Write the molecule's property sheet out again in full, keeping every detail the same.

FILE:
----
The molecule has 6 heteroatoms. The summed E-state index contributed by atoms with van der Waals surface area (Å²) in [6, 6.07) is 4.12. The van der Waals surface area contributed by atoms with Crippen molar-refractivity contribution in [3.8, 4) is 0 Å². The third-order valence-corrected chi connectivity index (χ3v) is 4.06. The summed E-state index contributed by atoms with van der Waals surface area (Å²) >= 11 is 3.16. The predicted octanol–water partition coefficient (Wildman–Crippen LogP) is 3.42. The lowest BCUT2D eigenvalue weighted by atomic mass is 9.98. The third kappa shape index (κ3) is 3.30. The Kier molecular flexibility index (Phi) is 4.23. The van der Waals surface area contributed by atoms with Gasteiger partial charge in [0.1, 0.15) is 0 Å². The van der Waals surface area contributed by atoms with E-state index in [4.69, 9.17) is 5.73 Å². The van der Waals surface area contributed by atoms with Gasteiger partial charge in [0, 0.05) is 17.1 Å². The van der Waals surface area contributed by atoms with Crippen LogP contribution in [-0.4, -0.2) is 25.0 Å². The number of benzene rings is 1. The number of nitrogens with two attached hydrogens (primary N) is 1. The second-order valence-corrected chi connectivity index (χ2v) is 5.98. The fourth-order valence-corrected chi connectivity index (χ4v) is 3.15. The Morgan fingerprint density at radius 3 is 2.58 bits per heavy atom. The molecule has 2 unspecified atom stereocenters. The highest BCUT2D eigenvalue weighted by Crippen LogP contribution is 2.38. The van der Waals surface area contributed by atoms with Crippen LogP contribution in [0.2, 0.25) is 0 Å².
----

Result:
The molecule has 6 heteroatoms. The summed E-state index contributed by atoms with van der Waals surface area (Å²) in [6, 6.07) is 4.12. The van der Waals surface area contributed by atoms with Crippen molar-refractivity contribution in [3.8, 4) is 0 Å². The third-order valence-corrected chi connectivity index (χ3v) is 4.06. The summed E-state index contributed by atoms with van der Waals surface area (Å²) >= 11 is 3.16. The predicted octanol–water partition coefficient (Wildman–Crippen LogP) is 3.42. The lowest BCUT2D eigenvalue weighted by atomic mass is 9.98. The third kappa shape index (κ3) is 3.30. The Kier molecular flexibility index (Phi) is 4.23. The van der Waals surface area contributed by atoms with Gasteiger partial charge in [0.1, 0.15) is 0 Å². The van der Waals surface area contributed by atoms with E-state index in [4.69, 9.17) is 5.73 Å². The van der Waals surface area contributed by atoms with Gasteiger partial charge in [0, 0.05) is 17.1 Å². The van der Waals surface area contributed by atoms with Crippen LogP contribution in [-0.4, -0.2) is 25.0 Å². The number of benzene rings is 1. The number of nitrogens with two attached hydrogens (primary N) is 1. The second-order valence-corrected chi connectivity index (χ2v) is 5.98. The fourth-order valence-corrected chi connectivity index (χ4v) is 3.15. The Morgan fingerprint density at radius 3 is 2.58 bits per heavy atom. The molecule has 2 unspecified atom stereocenters. The highest BCUT2D eigenvalue weighted by Crippen LogP contribution is 2.38. The van der Waals surface area contributed by atoms with Crippen LogP contribution in [0.2, 0.25) is 0 Å².